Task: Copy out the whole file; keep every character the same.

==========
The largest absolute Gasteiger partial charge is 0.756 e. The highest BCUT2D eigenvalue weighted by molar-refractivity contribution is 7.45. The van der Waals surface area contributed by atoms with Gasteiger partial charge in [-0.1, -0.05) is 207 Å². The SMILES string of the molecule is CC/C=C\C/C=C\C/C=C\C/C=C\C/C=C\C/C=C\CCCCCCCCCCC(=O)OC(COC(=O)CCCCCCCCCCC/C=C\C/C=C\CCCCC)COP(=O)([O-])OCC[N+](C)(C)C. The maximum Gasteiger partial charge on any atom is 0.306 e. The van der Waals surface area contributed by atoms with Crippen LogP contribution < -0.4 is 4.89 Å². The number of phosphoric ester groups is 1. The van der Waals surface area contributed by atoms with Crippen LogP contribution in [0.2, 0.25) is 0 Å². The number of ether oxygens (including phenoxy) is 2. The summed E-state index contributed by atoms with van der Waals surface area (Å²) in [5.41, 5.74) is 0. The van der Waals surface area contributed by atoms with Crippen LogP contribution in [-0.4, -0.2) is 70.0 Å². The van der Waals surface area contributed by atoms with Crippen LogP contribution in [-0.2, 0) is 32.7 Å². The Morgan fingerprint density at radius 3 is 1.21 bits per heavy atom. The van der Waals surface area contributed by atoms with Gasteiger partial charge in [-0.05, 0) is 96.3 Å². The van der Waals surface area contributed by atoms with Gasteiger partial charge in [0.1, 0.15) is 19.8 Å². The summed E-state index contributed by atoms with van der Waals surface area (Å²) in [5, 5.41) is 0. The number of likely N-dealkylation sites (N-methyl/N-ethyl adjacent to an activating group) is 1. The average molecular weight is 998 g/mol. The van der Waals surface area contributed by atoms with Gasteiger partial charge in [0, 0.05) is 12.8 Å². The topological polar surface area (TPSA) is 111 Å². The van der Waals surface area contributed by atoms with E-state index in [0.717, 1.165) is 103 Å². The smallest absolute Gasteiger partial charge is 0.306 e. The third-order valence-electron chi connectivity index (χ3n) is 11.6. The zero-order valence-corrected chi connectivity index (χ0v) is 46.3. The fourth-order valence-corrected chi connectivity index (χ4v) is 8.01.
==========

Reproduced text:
The largest absolute Gasteiger partial charge is 0.756 e. The highest BCUT2D eigenvalue weighted by molar-refractivity contribution is 7.45. The van der Waals surface area contributed by atoms with Gasteiger partial charge in [-0.1, -0.05) is 207 Å². The SMILES string of the molecule is CC/C=C\C/C=C\C/C=C\C/C=C\C/C=C\C/C=C\CCCCCCCCCCC(=O)OC(COC(=O)CCCCCCCCCCC/C=C\C/C=C\CCCCC)COP(=O)([O-])OCC[N+](C)(C)C. The maximum Gasteiger partial charge on any atom is 0.306 e. The van der Waals surface area contributed by atoms with Crippen LogP contribution < -0.4 is 4.89 Å². The number of phosphoric ester groups is 1. The van der Waals surface area contributed by atoms with Crippen LogP contribution in [0.2, 0.25) is 0 Å². The number of ether oxygens (including phenoxy) is 2. The summed E-state index contributed by atoms with van der Waals surface area (Å²) in [5.41, 5.74) is 0. The van der Waals surface area contributed by atoms with Crippen LogP contribution in [-0.4, -0.2) is 70.0 Å². The van der Waals surface area contributed by atoms with Crippen LogP contribution in [-0.2, 0) is 32.7 Å². The Morgan fingerprint density at radius 3 is 1.21 bits per heavy atom. The van der Waals surface area contributed by atoms with Gasteiger partial charge in [-0.05, 0) is 96.3 Å². The van der Waals surface area contributed by atoms with Gasteiger partial charge in [0.1, 0.15) is 19.8 Å². The summed E-state index contributed by atoms with van der Waals surface area (Å²) in [5, 5.41) is 0. The number of likely N-dealkylation sites (N-methyl/N-ethyl adjacent to an activating group) is 1. The average molecular weight is 998 g/mol. The van der Waals surface area contributed by atoms with Gasteiger partial charge in [0, 0.05) is 12.8 Å². The topological polar surface area (TPSA) is 111 Å². The van der Waals surface area contributed by atoms with E-state index in [0.717, 1.165) is 103 Å². The smallest absolute Gasteiger partial charge is 0.306 e. The third-order valence-electron chi connectivity index (χ3n) is 11.6. The zero-order valence-corrected chi connectivity index (χ0v) is 46.3. The fourth-order valence-corrected chi connectivity index (χ4v) is 8.01.